Fixed income market: the week ahead
Senior Fixed Income Strategist
Summary: We continue to see scope for the US yield curve to bear flatten throughout winter. A new wave of coronavirus might even lead to an inversion, as the market will need to reconsider future growth. Yet, we exclude that the Federal Reserve will step away from its hawkish stance given the persistently high inflationary pressures. In Europe, rates remain in check amid covid distortions. However, we expect them to rise as soon as fears concerning the omicron strain ease. The periphery will suffer from the lack of monetary and fiscal support amid an elevated inflationary environment, with BTPS hurting the most. In the meantime, junk bond credit spreads are widening amid a rise of market and rates volatility in a sign that investors are becoming increasingly risk-averse.
The omicron strain will not steer the Federal Reserve’s focus away from inflation.
It feels like a déjà vu: another strain of covid pushes governments to increase travel restrictions sending the market into a panic. On Friday, investors flew to safety, although there is still little information regarding the new omicron strain. Nobody knows whether it is more contagious or deadlier than previous ones. Yet, on a day where many still enjoyed the Thanksgiving break, algos decided to sell now and ask questions later.
Government bond yields dropped dramatically, with 10-year US Treasury yields falling 17bps, below 1.5%, and 10-year German Bund yields plunging below -0.33%, deleting all November's gains as central banks shifted towards more hawkish monetary policies.
Interestingly enough, the yields of those sovereign bonds with a high beta, such as Italy, also dropped on Friday. It is a sign that the market is anticipating central banks to engage in accommodative monetary policies to save the economy once again. However, this time around, that bias might be wrong. Indeed, during the past few weeks, the White House and several FOMC members admitted that the surge in inflation has begun to be worrisome. After being nominated Fed's vice chair, the same Leal Brainard said that her number one priority would be fighting inflation. Another dove, Mary Daly, mentioned that she’s open in accelerating the pace of tapering.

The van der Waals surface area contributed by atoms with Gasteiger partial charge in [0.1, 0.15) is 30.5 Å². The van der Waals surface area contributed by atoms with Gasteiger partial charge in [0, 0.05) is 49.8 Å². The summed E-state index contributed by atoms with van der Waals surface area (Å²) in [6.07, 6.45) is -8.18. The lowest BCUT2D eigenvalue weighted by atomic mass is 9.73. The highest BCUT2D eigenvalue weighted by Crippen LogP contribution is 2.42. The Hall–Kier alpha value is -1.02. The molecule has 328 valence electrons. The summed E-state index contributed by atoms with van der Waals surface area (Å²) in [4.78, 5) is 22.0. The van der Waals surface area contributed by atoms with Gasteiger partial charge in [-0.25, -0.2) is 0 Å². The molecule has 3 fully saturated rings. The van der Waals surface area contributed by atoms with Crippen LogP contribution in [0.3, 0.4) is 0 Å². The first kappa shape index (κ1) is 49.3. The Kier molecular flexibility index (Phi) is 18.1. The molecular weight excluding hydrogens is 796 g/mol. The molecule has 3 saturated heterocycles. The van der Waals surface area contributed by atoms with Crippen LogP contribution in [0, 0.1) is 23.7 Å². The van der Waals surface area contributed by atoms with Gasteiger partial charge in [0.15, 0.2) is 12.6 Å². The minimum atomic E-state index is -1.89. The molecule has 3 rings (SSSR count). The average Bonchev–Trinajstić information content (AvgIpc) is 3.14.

Therefore, although a new wave of covid might lead governments to impose new lockdown measures, dismissing the central bank’s recent hawkish signs is erroneous. Covid is now coming into play in a moment in which inflationary pressures are at record high levels. New lockdown measures might exacerbate even stronger price pressures as they will further obstruct supply chains. Thus, although interest rate hikes expectations pared back on Friday, it's still safe to assume that the Federal Reserve will continue to taper its purchases, opening up for early rate hikes.
Additionally, if the White House decides on a new stimulus package, that would lead to more bond issuance, further lifting the front part of the yield curve. However, long-term rates will be pinned down by slower or even contracting growth expectations. That scenario matches our expectations that the yield curve will continue to flatten and could be even at the risk of inverting in the first half of 2022.
Regardless of how things will develop concerning the omicron variant, the market seems to agree that last week's bond rally was overdone. The yield curve is bear steepening this morning with 10-year yields back above 1.5%. Yet, the spread between 5s30s yields remains the flattest since February last year.
Job numbers will be in focus on Friday and could strengthen the case for faster tapering in December. Tomorrow and Wednesday, Powell will discuss the CARES act relief and the coronavirus stimulus in front of the Senate.
European sovereigns will suffer once covid distortions resolve.
As fears of a more contagious and deadlier covid variant ease today, we see European yields rising slightly this morning. Yet, government bonds remain underpinned by an assumption of a dovish ECB for longer. We believe European bond yields are poised to soar once covid distortions are cleared. Indeed inflationary pressures continue to rise, making it more challenging for the ECB to justify accommodative policies. This morning, producer prices for Italy rose to a record high of 7.1% monthly (20.4% YoY), and tomorrow's Eurozone CPI numbers are expected to rise to 4.5%. Government bonds from the periphery are more vulnerable to the lack of monetary and fiscal support amid an elevated inflationary environment. Therefore, Italian BTPS are back into focus amid a new wave of coronavirus.
A sudden widening of credit spreads signals that sentiment is changing.
Risky assets are suffering from the news of a new wave of coronavirus. It will be interesting to note that while volatility in the stock market spiked the most since January this year, volatility in junk bonds was more contained.